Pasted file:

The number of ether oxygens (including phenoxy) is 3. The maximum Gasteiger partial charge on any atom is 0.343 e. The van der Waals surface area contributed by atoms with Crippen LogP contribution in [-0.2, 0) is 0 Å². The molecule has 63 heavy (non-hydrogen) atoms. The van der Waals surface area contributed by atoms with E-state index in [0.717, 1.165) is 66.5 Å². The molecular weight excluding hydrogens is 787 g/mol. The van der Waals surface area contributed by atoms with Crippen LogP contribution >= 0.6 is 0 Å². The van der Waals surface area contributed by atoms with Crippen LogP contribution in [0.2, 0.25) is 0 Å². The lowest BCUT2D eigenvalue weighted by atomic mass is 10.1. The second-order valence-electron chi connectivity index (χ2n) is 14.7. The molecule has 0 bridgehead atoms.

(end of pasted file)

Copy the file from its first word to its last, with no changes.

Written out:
The number of ether oxygens (including phenoxy) is 3. The maximum Gasteiger partial charge on any atom is 0.343 e. The van der Waals surface area contributed by atoms with Crippen LogP contribution in [-0.2, 0) is 0 Å². The molecule has 63 heavy (non-hydrogen) atoms. The van der Waals surface area contributed by atoms with E-state index in [0.717, 1.165) is 66.5 Å². The molecular weight excluding hydrogens is 787 g/mol. The van der Waals surface area contributed by atoms with Crippen LogP contribution >= 0.6 is 0 Å². The van der Waals surface area contributed by atoms with Crippen LogP contribution in [0.2, 0.25) is 0 Å². The lowest BCUT2D eigenvalue weighted by atomic mass is 10.1. The second-order valence-electron chi connectivity index (χ2n) is 14.7. The molecule has 0 bridgehead atoms.